A summit finish on the 11-kilometre climb to Sassotetto was never going to be a day suited to the skills of Mathieu van der Poel, but on stage 5 of Tirreno-Adriatico the Alpecin-Fenix leader was out in the break.
The Dutch road race champion joined nine other riders on the race's 'queen stage', jumping away from the peloton in the opening kilometres and staying away for much of the 202km stage, only getting swept up by the peloton on the lower slopes of the final climb.
There were no ambitions for the win on a day when Simon Yates (Mitchelton-Scott) took the stage and race lead, of course. Rather, Van der Poel's time in the break was part of the plan to build form for his upcoming goals, namely the 'spring' Classics, which begin with Flèche Wallonne on September 30.
"My own level is OK, although I'm definitely not in top form yet," Van der Poel told Wielerflits after the stage. "But it's good enough. This race will give me the strength I need to be 100 per cent in the Classics.
"It was a tough ride today. It wasn't bad to join the early breakaway. There was a lot of climbing to do, and the final climb was too hard for me to compete with the others anyway. I wanted to join a nice group in order to race for the climb. That went pretty well."
Van der Poel had spent the first two stages of the race working for Alpecin-Fenix sprinters Jonas Rickaert (seventh on stage 1) and Tim Merlier (fifth on stage 2), while stage 3 to Saturnia saw him take 12th, 33 seconds down on stage winner Michael Woods (EF Pro Cycling). Stage 5, however, was the first time Van der Poel had really shown himself at the front of the race.
"We haven't yet managed to win a stage, but we will continue to fight for it in the coming days," he said. "The last few days weren't too bad, although it was very hot a few times.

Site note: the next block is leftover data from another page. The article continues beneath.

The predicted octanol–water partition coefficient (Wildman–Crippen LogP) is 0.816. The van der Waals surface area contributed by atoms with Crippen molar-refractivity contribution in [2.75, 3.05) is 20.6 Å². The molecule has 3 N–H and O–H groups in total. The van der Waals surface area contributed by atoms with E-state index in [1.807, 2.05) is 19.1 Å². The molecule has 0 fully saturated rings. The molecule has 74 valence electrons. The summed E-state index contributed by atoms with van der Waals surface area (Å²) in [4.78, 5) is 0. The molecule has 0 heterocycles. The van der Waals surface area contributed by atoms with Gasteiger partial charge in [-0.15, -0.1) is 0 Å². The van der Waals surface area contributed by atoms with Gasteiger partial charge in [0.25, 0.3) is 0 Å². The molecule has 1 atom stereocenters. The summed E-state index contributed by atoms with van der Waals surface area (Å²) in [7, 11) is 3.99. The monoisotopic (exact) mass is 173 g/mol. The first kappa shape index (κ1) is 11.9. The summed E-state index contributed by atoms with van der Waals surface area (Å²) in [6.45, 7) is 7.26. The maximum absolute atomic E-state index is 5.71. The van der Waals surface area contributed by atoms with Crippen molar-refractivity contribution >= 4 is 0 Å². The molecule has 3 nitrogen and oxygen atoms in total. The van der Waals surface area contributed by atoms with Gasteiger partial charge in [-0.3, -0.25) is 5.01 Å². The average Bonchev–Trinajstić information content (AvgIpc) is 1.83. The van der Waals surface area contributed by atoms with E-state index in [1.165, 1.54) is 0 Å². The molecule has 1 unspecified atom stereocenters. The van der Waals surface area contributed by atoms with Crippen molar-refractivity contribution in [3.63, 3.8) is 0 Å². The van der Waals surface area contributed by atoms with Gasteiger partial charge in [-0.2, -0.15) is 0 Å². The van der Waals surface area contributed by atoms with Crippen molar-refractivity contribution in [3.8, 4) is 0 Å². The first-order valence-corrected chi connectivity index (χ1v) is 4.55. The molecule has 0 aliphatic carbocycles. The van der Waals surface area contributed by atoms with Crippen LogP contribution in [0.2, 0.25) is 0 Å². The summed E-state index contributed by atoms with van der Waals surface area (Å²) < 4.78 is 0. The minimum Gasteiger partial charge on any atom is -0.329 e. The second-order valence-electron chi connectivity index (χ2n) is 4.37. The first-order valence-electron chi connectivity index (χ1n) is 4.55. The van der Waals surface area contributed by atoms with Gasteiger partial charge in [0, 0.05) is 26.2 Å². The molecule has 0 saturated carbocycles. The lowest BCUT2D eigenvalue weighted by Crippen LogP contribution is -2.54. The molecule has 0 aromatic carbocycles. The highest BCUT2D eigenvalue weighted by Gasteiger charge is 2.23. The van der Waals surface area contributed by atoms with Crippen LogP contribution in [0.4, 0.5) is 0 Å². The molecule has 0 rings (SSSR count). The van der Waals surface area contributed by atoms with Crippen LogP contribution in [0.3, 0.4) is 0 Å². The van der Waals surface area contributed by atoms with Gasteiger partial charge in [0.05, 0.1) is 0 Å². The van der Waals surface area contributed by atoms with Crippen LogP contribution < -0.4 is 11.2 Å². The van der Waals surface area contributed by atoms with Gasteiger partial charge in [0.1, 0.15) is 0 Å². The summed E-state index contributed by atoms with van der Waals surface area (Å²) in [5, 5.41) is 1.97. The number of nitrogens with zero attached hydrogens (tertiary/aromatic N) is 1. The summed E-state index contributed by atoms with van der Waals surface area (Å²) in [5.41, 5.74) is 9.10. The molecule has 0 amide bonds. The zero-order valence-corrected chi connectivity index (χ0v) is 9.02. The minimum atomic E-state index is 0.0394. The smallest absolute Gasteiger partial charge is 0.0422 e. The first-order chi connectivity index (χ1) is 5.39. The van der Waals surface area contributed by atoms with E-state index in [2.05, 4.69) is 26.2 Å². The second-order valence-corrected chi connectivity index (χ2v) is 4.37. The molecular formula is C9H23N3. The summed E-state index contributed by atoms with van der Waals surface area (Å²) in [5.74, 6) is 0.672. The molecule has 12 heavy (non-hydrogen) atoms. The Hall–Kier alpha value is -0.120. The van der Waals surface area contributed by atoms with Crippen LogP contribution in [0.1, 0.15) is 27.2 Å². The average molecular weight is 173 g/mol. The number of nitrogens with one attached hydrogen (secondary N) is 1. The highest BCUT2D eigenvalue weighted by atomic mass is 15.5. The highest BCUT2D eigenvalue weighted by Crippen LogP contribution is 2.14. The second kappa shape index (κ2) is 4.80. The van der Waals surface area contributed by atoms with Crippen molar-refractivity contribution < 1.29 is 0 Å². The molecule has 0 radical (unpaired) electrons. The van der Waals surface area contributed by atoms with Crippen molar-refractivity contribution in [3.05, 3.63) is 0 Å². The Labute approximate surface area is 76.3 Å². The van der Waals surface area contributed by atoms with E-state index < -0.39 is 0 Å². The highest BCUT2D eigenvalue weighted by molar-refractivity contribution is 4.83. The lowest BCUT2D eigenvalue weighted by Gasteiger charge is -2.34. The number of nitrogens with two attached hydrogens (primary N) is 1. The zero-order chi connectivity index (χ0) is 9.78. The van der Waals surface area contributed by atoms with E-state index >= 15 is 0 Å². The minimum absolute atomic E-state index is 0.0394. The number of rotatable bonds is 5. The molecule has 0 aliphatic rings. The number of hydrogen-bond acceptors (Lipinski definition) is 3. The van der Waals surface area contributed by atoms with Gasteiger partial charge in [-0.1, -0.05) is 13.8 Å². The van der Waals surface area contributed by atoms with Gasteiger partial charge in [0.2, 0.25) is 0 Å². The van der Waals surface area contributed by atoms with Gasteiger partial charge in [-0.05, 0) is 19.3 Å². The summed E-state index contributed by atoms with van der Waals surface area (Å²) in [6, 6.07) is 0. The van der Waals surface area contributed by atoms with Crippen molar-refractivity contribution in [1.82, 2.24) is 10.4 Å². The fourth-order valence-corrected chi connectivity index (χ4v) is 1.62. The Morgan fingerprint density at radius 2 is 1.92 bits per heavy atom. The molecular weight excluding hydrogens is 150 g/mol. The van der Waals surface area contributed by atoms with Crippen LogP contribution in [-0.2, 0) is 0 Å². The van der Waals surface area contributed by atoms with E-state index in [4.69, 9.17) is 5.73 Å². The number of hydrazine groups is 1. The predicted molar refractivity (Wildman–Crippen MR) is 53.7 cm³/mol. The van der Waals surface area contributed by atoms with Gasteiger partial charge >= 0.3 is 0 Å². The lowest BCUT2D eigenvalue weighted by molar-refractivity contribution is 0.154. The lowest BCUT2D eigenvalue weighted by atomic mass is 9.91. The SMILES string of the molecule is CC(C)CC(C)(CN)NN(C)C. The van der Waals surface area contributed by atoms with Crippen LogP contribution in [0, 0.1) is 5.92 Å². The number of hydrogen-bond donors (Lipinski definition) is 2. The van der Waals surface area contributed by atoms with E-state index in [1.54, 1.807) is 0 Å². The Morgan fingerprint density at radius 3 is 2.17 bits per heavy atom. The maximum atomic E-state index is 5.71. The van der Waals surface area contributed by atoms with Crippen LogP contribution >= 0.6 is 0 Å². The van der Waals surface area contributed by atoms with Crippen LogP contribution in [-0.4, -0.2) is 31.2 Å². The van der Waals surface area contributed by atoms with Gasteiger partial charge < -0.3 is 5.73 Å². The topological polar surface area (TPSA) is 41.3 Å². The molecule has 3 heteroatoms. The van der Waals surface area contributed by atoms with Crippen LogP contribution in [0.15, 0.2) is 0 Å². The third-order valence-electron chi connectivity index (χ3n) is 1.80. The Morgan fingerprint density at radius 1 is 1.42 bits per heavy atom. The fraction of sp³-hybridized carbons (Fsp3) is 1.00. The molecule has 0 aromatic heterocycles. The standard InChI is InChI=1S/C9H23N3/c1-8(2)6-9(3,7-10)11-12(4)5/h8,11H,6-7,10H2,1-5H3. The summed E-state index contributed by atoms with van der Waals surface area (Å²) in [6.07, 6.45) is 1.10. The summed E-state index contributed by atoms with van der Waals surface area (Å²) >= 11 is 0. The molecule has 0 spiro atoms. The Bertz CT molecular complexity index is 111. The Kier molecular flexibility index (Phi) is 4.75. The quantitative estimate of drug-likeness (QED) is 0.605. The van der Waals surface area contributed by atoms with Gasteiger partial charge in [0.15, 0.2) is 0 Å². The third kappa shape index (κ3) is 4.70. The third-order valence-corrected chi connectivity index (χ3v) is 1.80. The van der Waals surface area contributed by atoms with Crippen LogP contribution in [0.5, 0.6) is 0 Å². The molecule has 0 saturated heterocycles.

"I feel OK. It's a tough course and there are many good climbers here. They're preparing for the Giro d'Italia, so the level is high, especially when the road goes up."
The 25-year-old said that he could try for a stage win in the remaining stages of the race – a flat sprint in Senigallia, a hilly stage to the hilltop town of Loreto, and then the traditional 10km time trial in San Benedetto del Tronto.
A victory would be his first, barring his National Championships win, since the Tour of Britain a year ago. But it's not the be-all and end-all. Bigger goals are on the horizon, after all, even if he didn't mention a possible participation at the World Championships in Imola later this month.
"I'm still hunting for a stage win," he said. "Maybe on Saturday, but maybe – especially after Friday's hard stage – it's just too tricky. In any case, we'll go with the team for these last few days."
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Daniel Ostanek has been a staff writer at Cyclingnews since August 2019, having joined in 2017 as a freelance contributor and later part-time production editor. Before Cyclingnews, he was published in numerous publications around the cycling world, including Procycling, CyclingWeekly, CyclingTips, Cyclist, and Rouleur, among others. As well as reporting and writing news and features, Daniel runs the 'How to watch' content throughout the season.
Daniel has reported from the world's top races, including the Tour de France, and has interviewed a number of the sport's biggest stars, including Egan Bernal, Wout van Aert, Remco Evenepoel, Mark Cavendish, and Anna van der Breggen. Daniel rides a 2002 Landbouwkrediet Colnago C40 and his favourite races are Strade Bianche and the Vuelta a España.
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